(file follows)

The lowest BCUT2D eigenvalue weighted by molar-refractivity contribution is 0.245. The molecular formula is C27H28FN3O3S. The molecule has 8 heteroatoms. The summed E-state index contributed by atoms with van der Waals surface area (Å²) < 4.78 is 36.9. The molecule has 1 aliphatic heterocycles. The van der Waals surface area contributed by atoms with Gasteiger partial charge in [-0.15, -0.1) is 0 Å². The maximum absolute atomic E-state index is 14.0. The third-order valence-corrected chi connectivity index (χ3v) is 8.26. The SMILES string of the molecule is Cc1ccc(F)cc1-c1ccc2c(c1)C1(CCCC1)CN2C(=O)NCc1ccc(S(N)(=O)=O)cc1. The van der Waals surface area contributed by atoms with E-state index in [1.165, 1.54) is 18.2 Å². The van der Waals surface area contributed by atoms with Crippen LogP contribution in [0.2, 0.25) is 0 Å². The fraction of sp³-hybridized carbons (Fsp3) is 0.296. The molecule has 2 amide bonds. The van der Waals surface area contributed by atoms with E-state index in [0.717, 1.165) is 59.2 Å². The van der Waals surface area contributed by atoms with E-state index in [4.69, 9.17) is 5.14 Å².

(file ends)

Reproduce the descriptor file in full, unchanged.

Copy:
The lowest BCUT2D eigenvalue weighted by molar-refractivity contribution is 0.245. The molecular formula is C27H28FN3O3S. The molecule has 8 heteroatoms. The summed E-state index contributed by atoms with van der Waals surface area (Å²) < 4.78 is 36.9. The molecule has 1 aliphatic heterocycles. The van der Waals surface area contributed by atoms with Gasteiger partial charge in [-0.15, -0.1) is 0 Å². The maximum absolute atomic E-state index is 14.0. The third-order valence-corrected chi connectivity index (χ3v) is 8.26. The SMILES string of the molecule is Cc1ccc(F)cc1-c1ccc2c(c1)C1(CCCC1)CN2C(=O)NCc1ccc(S(N)(=O)=O)cc1. The van der Waals surface area contributed by atoms with E-state index in [1.165, 1.54) is 18.2 Å². The van der Waals surface area contributed by atoms with Crippen LogP contribution in [0.2, 0.25) is 0 Å². The fraction of sp³-hybridized carbons (Fsp3) is 0.296. The molecule has 2 amide bonds. The van der Waals surface area contributed by atoms with E-state index in [0.717, 1.165) is 59.2 Å². The van der Waals surface area contributed by atoms with E-state index in [4.69, 9.17) is 5.14 Å².